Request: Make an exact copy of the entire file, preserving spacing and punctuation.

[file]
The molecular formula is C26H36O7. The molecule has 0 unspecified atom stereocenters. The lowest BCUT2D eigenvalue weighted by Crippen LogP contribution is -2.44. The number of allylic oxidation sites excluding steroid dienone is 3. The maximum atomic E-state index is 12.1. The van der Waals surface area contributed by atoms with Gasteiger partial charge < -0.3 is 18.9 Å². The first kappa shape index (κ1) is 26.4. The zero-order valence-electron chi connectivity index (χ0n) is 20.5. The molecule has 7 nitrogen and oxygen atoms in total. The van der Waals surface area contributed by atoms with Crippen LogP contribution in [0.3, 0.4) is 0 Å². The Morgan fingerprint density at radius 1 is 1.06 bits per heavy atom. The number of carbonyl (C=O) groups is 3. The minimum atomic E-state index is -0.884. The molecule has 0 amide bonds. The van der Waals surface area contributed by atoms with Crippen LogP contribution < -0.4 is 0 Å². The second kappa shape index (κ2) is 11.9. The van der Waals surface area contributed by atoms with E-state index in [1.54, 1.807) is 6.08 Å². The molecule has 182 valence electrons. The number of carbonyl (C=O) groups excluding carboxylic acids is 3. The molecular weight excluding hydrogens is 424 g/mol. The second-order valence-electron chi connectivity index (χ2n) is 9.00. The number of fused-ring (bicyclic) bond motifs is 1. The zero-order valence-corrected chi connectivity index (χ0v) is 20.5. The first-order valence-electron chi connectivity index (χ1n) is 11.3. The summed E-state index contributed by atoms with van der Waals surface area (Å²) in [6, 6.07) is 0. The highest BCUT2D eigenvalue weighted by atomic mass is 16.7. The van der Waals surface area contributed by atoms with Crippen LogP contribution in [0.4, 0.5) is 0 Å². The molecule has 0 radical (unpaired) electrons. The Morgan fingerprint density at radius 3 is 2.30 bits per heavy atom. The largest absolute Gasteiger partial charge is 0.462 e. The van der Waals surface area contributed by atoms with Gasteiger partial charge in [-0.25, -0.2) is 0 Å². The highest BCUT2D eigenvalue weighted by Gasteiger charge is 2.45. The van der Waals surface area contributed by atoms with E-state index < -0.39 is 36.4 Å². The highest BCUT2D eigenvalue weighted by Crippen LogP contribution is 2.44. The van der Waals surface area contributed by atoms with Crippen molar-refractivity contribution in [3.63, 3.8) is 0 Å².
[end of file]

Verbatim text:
The molecular formula is C26H36O7. The molecule has 0 unspecified atom stereocenters. The lowest BCUT2D eigenvalue weighted by Crippen LogP contribution is -2.44. The number of allylic oxidation sites excluding steroid dienone is 3. The maximum atomic E-state index is 12.1. The van der Waals surface area contributed by atoms with Gasteiger partial charge < -0.3 is 18.9 Å². The first kappa shape index (κ1) is 26.4. The zero-order valence-electron chi connectivity index (χ0n) is 20.5. The molecule has 7 nitrogen and oxygen atoms in total. The van der Waals surface area contributed by atoms with Crippen LogP contribution in [0.3, 0.4) is 0 Å². The Morgan fingerprint density at radius 1 is 1.06 bits per heavy atom. The number of carbonyl (C=O) groups is 3. The minimum atomic E-state index is -0.884. The molecule has 0 amide bonds. The van der Waals surface area contributed by atoms with Crippen LogP contribution < -0.4 is 0 Å². The second kappa shape index (κ2) is 11.9. The van der Waals surface area contributed by atoms with E-state index in [1.54, 1.807) is 6.08 Å². The molecule has 182 valence electrons. The number of carbonyl (C=O) groups excluding carboxylic acids is 3. The molecular weight excluding hydrogens is 424 g/mol. The second-order valence-electron chi connectivity index (χ2n) is 9.00. The number of fused-ring (bicyclic) bond motifs is 1. The zero-order valence-corrected chi connectivity index (χ0v) is 20.5. The first-order valence-electron chi connectivity index (χ1n) is 11.3. The summed E-state index contributed by atoms with van der Waals surface area (Å²) in [6, 6.07) is 0. The highest BCUT2D eigenvalue weighted by atomic mass is 16.7. The van der Waals surface area contributed by atoms with Crippen LogP contribution in [0.4, 0.5) is 0 Å². The molecule has 0 radical (unpaired) electrons. The Morgan fingerprint density at radius 3 is 2.30 bits per heavy atom. The largest absolute Gasteiger partial charge is 0.462 e. The van der Waals surface area contributed by atoms with Gasteiger partial charge in [-0.25, -0.2) is 0 Å². The highest BCUT2D eigenvalue weighted by Gasteiger charge is 2.45. The van der Waals surface area contributed by atoms with E-state index < -0.39 is 36.4 Å². The highest BCUT2D eigenvalue weighted by Crippen LogP contribution is 2.44. The van der Waals surface area contributed by atoms with Crippen molar-refractivity contribution in [3.63, 3.8) is 0 Å².